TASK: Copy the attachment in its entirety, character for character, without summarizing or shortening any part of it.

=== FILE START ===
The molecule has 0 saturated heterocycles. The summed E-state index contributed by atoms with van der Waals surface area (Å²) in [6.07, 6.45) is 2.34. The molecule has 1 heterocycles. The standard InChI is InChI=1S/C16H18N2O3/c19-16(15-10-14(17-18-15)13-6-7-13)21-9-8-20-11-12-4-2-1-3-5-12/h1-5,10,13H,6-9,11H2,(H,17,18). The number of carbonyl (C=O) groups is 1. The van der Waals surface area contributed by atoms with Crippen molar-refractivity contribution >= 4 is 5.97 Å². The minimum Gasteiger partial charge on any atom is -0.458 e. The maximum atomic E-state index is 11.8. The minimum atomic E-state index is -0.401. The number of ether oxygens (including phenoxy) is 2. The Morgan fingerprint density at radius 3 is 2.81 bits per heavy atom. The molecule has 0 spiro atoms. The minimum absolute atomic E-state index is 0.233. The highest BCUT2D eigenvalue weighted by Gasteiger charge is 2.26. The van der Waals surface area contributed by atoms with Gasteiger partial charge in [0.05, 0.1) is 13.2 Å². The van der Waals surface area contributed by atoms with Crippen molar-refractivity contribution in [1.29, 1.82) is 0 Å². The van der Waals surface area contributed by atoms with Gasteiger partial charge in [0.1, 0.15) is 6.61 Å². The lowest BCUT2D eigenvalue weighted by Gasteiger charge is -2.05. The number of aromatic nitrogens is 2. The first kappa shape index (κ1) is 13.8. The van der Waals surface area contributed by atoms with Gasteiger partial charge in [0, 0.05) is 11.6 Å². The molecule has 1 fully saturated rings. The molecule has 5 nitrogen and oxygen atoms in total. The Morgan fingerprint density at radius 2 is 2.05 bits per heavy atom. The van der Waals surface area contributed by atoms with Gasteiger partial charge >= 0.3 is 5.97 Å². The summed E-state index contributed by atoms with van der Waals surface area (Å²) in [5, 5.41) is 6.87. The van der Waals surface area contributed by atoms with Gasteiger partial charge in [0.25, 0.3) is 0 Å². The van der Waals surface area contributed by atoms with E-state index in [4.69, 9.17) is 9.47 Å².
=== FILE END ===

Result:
The molecule has 0 saturated heterocycles. The summed E-state index contributed by atoms with van der Waals surface area (Å²) in [6.07, 6.45) is 2.34. The molecule has 1 heterocycles. The standard InChI is InChI=1S/C16H18N2O3/c19-16(15-10-14(17-18-15)13-6-7-13)21-9-8-20-11-12-4-2-1-3-5-12/h1-5,10,13H,6-9,11H2,(H,17,18). The number of carbonyl (C=O) groups is 1. The van der Waals surface area contributed by atoms with Crippen molar-refractivity contribution >= 4 is 5.97 Å². The minimum Gasteiger partial charge on any atom is -0.458 e. The maximum atomic E-state index is 11.8. The minimum atomic E-state index is -0.401. The number of ether oxygens (including phenoxy) is 2. The Morgan fingerprint density at radius 3 is 2.81 bits per heavy atom. The molecule has 0 spiro atoms. The minimum absolute atomic E-state index is 0.233. The highest BCUT2D eigenvalue weighted by Gasteiger charge is 2.26. The van der Waals surface area contributed by atoms with Gasteiger partial charge in [0.05, 0.1) is 13.2 Å². The van der Waals surface area contributed by atoms with Crippen molar-refractivity contribution in [1.29, 1.82) is 0 Å². The van der Waals surface area contributed by atoms with Gasteiger partial charge in [0.1, 0.15) is 6.61 Å². The lowest BCUT2D eigenvalue weighted by Gasteiger charge is -2.05. The number of aromatic nitrogens is 2. The first kappa shape index (κ1) is 13.8. The van der Waals surface area contributed by atoms with Gasteiger partial charge in [0, 0.05) is 11.6 Å². The molecule has 1 fully saturated rings. The molecule has 5 nitrogen and oxygen atoms in total. The Morgan fingerprint density at radius 2 is 2.05 bits per heavy atom. The van der Waals surface area contributed by atoms with Gasteiger partial charge >= 0.3 is 5.97 Å². The summed E-state index contributed by atoms with van der Waals surface area (Å²) in [5, 5.41) is 6.87. The van der Waals surface area contributed by atoms with Gasteiger partial charge in [0.25, 0.3) is 0 Å². The van der Waals surface area contributed by atoms with E-state index in [4.69, 9.17) is 9.47 Å².